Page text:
If somebody has a 50/50 shot at winning $1 million or can take $500,000 for certain, what will he do? A risk neutral person would be indifferent. But most people's risk aversion will make them eager to take the sure thing. People are extremely risk averse when it comes to health care precisely because the stakes are so high.That was McCardle quoting Jay Cost. But McArdle suggest that is not risk aversion that makes people leery of the health care overhaul, but loss aversion.
Reconfigure Cost's scenario and you would get a different result. If someone has $300,000 in hand and has a 50/50 shot of winning a $1 million with no cost, most people would take the risk. If the scenario was, you have a 50/50 chance of winning $1 million or a guaranteed opportunity for $500,000, but no cost, the risk adverse person would generally take the $500,000 in order to avoid the possibility of not getting anything. But what if the chance to win $1 million or take $500,000 guaranteed cost $300,000. Even taking the guaranteed $500,000 means a net 33% loss. I don't think anyone would take that risk or guaranteed loss.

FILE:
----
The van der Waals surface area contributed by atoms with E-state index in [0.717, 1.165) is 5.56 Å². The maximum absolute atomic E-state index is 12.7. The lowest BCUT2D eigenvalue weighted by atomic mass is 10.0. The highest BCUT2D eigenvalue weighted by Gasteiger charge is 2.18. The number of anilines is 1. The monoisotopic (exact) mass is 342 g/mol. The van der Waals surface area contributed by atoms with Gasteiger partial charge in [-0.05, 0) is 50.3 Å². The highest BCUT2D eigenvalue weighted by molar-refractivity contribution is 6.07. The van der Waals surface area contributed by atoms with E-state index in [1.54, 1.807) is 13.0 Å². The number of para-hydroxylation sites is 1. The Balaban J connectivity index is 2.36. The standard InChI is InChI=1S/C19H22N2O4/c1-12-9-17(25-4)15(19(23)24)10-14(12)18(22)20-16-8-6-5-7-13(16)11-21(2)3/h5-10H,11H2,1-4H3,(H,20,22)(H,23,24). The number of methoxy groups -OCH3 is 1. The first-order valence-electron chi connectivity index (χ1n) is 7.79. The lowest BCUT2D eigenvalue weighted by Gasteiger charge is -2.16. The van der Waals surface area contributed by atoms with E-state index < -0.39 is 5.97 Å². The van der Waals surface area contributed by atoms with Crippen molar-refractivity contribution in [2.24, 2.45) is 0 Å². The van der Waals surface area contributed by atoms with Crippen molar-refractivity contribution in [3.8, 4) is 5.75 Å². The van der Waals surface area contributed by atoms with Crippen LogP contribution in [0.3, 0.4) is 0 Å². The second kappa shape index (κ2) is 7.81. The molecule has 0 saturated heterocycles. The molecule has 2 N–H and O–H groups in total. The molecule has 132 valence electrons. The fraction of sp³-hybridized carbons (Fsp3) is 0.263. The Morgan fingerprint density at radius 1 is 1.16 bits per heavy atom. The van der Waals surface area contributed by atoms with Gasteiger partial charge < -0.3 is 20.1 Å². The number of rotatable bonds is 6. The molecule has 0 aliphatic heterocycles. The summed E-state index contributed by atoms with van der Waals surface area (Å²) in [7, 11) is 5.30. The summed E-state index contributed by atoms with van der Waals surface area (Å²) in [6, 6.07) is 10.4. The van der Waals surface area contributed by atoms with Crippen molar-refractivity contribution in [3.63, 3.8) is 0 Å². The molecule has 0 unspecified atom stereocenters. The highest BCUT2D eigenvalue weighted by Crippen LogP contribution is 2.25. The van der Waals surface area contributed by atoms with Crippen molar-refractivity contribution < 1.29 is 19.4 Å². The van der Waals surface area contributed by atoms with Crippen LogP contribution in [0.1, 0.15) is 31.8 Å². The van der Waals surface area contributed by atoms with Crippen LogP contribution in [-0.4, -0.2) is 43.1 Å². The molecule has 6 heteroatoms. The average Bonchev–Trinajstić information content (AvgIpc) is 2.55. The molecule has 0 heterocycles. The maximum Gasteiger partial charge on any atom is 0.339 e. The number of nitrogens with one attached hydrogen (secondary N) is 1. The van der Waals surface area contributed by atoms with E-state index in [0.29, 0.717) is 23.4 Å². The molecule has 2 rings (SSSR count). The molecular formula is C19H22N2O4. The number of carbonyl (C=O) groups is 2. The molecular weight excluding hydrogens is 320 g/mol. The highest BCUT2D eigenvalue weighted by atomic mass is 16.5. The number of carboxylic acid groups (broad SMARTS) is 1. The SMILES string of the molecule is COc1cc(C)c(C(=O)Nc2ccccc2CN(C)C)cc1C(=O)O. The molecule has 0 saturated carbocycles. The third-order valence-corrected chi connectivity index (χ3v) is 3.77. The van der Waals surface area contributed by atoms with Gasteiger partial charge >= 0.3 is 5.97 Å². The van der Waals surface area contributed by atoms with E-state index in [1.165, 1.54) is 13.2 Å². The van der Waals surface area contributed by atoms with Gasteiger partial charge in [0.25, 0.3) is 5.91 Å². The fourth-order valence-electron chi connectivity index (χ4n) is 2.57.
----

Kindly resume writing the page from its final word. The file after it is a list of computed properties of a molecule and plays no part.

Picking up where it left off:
That is what we are facing with health care. Most people like their health care. They may not like the means by which we are paying for the health care (which is the real subject of the debate), but they are satisfied with the level and quality of care they get. If you give people the chance of Cadillac level health care (but not a guaranteed chance) or their current care guaranteed, I think most people will stick with their current care out of fear of unknown. This is the $1 million chance or $500,000 guaranteed case. But if you tell people that the cost of this opportunity is their current health care quality--you are less likely to see people support the idea.